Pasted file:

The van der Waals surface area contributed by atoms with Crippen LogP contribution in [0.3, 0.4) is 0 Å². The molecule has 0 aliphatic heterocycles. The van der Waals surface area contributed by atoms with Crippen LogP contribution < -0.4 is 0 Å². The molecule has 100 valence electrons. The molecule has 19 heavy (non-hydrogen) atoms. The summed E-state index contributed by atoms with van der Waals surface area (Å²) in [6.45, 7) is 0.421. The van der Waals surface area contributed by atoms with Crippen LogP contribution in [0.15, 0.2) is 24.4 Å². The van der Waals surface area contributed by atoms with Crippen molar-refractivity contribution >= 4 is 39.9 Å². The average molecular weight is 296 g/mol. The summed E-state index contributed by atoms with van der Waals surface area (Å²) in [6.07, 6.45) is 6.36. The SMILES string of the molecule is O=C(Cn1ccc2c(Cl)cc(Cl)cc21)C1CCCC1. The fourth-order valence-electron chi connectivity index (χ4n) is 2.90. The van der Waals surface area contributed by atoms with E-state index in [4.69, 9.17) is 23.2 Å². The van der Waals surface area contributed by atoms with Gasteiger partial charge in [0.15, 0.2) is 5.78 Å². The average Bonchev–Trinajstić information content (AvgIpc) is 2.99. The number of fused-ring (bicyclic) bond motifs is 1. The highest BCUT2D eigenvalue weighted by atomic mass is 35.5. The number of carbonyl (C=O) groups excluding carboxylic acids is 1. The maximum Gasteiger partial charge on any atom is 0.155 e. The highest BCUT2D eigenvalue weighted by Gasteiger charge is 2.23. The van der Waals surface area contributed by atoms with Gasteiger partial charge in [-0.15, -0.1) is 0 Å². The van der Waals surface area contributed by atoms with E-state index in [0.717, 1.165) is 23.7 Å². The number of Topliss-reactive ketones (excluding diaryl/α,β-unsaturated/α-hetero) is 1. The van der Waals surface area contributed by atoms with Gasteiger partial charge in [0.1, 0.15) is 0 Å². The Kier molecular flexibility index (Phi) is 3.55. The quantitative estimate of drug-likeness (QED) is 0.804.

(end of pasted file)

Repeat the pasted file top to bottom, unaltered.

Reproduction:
The van der Waals surface area contributed by atoms with Crippen LogP contribution in [0.3, 0.4) is 0 Å². The molecule has 0 aliphatic heterocycles. The van der Waals surface area contributed by atoms with Crippen LogP contribution < -0.4 is 0 Å². The molecule has 100 valence electrons. The molecule has 19 heavy (non-hydrogen) atoms. The summed E-state index contributed by atoms with van der Waals surface area (Å²) in [6.45, 7) is 0.421. The van der Waals surface area contributed by atoms with Crippen LogP contribution in [0.15, 0.2) is 24.4 Å². The van der Waals surface area contributed by atoms with Crippen molar-refractivity contribution >= 4 is 39.9 Å². The average molecular weight is 296 g/mol. The summed E-state index contributed by atoms with van der Waals surface area (Å²) in [6.07, 6.45) is 6.36. The SMILES string of the molecule is O=C(Cn1ccc2c(Cl)cc(Cl)cc21)C1CCCC1. The fourth-order valence-electron chi connectivity index (χ4n) is 2.90. The van der Waals surface area contributed by atoms with E-state index in [4.69, 9.17) is 23.2 Å². The van der Waals surface area contributed by atoms with Gasteiger partial charge in [0.15, 0.2) is 5.78 Å². The average Bonchev–Trinajstić information content (AvgIpc) is 2.99. The number of fused-ring (bicyclic) bond motifs is 1. The highest BCUT2D eigenvalue weighted by atomic mass is 35.5. The number of carbonyl (C=O) groups excluding carboxylic acids is 1. The maximum Gasteiger partial charge on any atom is 0.155 e. The highest BCUT2D eigenvalue weighted by Gasteiger charge is 2.23. The van der Waals surface area contributed by atoms with Gasteiger partial charge in [-0.15, -0.1) is 0 Å². The van der Waals surface area contributed by atoms with E-state index in [0.717, 1.165) is 23.7 Å². The number of Topliss-reactive ketones (excluding diaryl/α,β-unsaturated/α-hetero) is 1. The van der Waals surface area contributed by atoms with Gasteiger partial charge in [0.1, 0.15) is 0 Å². The Kier molecular flexibility index (Phi) is 3.55. The quantitative estimate of drug-likeness (QED) is 0.804.